You can choose to skip this section if you are not a professional programmer. This won’t affect your learning about the other contents of this Tutorial.
Database Connection Management introduces how to commit and rollback transaction. This section will discuss in detail the execution of the database transactions under different transaction isolation levels.
SQL is an abbreviation for Structured Query Language. Functionally, the SQL statements are divided into four categories:
(1) Data definition language（DDL）
(2) Data manipulation language（DML）
(3) Data control language（DCL）
(4) Transaction control language（TCL）
DDL statements define or describe the different structures in a database by letting you create, modify and remove a database, a database table, a database index, etc. The statements include CREATE DATABASE, DROP TABLE, and so on. Since DDL statements cause changes to the database definition, they may need to be disabled in projects requiring high security.
DML statements and Data Query Language statements (DQL) query and manipulate database data, like SELECT, INSERT, DELETE and UPDATE. DML statements are the most used when accessing and querying data in a database.
DCL statements give or take back privilleges to access data in a database, including GRANT, DENY, and REVOK, etc. Generally the statements are useless in esProc.
TCL statements manage transactions in a database, including SAVEPOINT, ROLLBACK, and COMMIT, etc. In esProc, the statements are expressed by a set of functions.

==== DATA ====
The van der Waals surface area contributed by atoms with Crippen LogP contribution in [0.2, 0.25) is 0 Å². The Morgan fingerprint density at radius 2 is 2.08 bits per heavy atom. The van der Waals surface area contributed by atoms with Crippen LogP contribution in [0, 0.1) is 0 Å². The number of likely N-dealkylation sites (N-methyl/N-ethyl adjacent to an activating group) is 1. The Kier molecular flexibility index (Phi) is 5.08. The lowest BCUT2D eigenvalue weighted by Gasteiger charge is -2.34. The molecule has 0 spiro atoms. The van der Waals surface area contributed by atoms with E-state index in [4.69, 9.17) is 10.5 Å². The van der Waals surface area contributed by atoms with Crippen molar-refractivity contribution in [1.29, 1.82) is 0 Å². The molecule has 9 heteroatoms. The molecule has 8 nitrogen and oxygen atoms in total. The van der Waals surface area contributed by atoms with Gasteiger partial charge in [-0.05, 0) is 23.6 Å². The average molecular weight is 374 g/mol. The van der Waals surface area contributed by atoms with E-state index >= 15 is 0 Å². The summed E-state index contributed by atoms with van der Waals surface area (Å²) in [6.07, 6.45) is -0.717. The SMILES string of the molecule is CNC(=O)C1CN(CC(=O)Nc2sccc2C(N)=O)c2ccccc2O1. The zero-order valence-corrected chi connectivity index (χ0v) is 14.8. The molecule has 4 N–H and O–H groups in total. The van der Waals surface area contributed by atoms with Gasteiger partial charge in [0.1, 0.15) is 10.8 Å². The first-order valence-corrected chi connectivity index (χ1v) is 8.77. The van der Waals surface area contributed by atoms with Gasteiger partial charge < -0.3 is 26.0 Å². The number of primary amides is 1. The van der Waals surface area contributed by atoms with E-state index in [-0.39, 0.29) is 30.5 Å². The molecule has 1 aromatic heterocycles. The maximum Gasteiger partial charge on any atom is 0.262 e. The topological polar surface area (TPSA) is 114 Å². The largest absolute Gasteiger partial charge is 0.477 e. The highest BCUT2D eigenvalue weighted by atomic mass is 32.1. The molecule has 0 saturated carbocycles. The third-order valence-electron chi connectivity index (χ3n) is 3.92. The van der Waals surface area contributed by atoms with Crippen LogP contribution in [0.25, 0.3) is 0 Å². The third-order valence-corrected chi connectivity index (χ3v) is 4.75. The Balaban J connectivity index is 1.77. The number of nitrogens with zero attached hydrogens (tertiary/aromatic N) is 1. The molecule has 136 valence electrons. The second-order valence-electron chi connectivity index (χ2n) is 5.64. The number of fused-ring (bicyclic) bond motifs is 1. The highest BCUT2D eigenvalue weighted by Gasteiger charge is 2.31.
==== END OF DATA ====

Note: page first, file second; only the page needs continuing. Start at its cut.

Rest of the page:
A transaction isolation level determines whether the changes made by one data access operation become visible when there is concurrent execution of transactions trying to update the data in a database. esProc defines a transaction as the execution of a set of SQL statements within one database connection.
Generally data will be committed or rolled back only when a corresponding TCL statement is executed in a transaction. But when a DDL statement is executed in a transaction, a COMMIT will be automatically executed to update the unstored data into the database. For instance, a COMMIT operation will be automatically executed for a CREATE TABLE statement creating a table in the database.
There are four levels of transaction isolation:
(1) Read committed. This is the default isolation level supported by most of the databases. It allows a transaction to read the committed data.
(2) Read uncommitted. The isolation level allows each transaction to read the uncommitted data of any other running transaction. The data read by a transaction may not be the final result, which is called dirty reads.
(3) Repeatable read. The isolation level allows multiple parallel instances in one transaction to read the same data. These instances may influence each other and lead to phantom reads.
(4) Serializable. This is the highest isolation level. It guarantees a serializable execution of the concurrent transactions, preventing dirty reads or phantom reads as well as having the lowest efficiency because of time override or competition for the shared lock.
esProc supports using options in the connect function to specifiy different transation isolation levels - @ c for read committed, @u for read uncommitted, @r for repeatable read, and @s for serializable.
esProc also provides db.isolate() function to get the transaction isolation level in an existing database connection, or to change the isolation level by adding different options.